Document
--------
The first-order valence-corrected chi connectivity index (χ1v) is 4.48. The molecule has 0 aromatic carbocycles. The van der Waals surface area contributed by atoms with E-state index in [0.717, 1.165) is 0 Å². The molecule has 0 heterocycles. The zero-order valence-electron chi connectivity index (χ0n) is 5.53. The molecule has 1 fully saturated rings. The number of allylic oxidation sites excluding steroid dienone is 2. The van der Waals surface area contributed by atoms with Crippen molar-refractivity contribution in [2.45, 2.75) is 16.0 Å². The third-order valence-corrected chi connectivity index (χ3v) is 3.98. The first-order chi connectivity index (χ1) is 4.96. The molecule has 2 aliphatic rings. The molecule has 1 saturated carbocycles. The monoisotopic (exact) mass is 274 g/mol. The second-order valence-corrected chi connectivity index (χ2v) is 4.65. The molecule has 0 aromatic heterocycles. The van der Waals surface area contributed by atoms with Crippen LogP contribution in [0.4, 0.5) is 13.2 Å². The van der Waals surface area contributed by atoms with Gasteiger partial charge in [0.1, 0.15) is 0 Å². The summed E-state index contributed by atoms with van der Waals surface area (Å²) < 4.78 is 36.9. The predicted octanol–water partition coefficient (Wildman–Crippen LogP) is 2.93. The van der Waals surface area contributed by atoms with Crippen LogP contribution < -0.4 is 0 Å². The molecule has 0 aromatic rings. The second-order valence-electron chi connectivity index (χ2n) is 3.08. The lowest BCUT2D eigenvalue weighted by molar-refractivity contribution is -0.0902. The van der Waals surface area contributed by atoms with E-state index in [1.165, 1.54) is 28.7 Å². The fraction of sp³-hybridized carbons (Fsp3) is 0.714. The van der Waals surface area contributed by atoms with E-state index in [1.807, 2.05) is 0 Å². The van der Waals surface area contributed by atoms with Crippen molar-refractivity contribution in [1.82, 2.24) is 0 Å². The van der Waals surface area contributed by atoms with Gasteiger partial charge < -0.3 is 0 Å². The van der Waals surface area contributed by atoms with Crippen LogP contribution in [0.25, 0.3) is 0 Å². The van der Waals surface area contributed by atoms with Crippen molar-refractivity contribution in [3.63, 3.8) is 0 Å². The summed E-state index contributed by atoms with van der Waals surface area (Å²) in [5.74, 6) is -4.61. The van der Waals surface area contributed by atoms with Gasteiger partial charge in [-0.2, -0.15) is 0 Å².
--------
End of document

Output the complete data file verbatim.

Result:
The first-order valence-corrected chi connectivity index (χ1v) is 4.48. The molecule has 0 aromatic carbocycles. The van der Waals surface area contributed by atoms with E-state index in [0.717, 1.165) is 0 Å². The molecule has 0 heterocycles. The zero-order valence-electron chi connectivity index (χ0n) is 5.53. The molecule has 1 fully saturated rings. The number of allylic oxidation sites excluding steroid dienone is 2. The van der Waals surface area contributed by atoms with Crippen molar-refractivity contribution in [2.45, 2.75) is 16.0 Å². The third-order valence-corrected chi connectivity index (χ3v) is 3.98. The first-order chi connectivity index (χ1) is 4.96. The molecule has 2 aliphatic rings. The molecule has 1 saturated carbocycles. The monoisotopic (exact) mass is 274 g/mol. The second-order valence-corrected chi connectivity index (χ2v) is 4.65. The molecule has 0 aromatic heterocycles. The van der Waals surface area contributed by atoms with Crippen LogP contribution in [0.4, 0.5) is 13.2 Å². The van der Waals surface area contributed by atoms with Gasteiger partial charge in [0.1, 0.15) is 0 Å². The summed E-state index contributed by atoms with van der Waals surface area (Å²) < 4.78 is 36.9. The predicted octanol–water partition coefficient (Wildman–Crippen LogP) is 2.93. The van der Waals surface area contributed by atoms with Crippen LogP contribution < -0.4 is 0 Å². The molecule has 0 aromatic rings. The second-order valence-electron chi connectivity index (χ2n) is 3.08. The lowest BCUT2D eigenvalue weighted by molar-refractivity contribution is -0.0902. The van der Waals surface area contributed by atoms with E-state index in [1.165, 1.54) is 28.7 Å². The fraction of sp³-hybridized carbons (Fsp3) is 0.714. The van der Waals surface area contributed by atoms with E-state index in [1.807, 2.05) is 0 Å². The van der Waals surface area contributed by atoms with Crippen molar-refractivity contribution in [1.82, 2.24) is 0 Å². The van der Waals surface area contributed by atoms with Gasteiger partial charge < -0.3 is 0 Å². The van der Waals surface area contributed by atoms with Crippen LogP contribution in [0.25, 0.3) is 0 Å². The van der Waals surface area contributed by atoms with Crippen molar-refractivity contribution in [3.63, 3.8) is 0 Å². The summed E-state index contributed by atoms with van der Waals surface area (Å²) in [5.74, 6) is -4.61. The van der Waals surface area contributed by atoms with Gasteiger partial charge in [-0.2, -0.15) is 0 Å².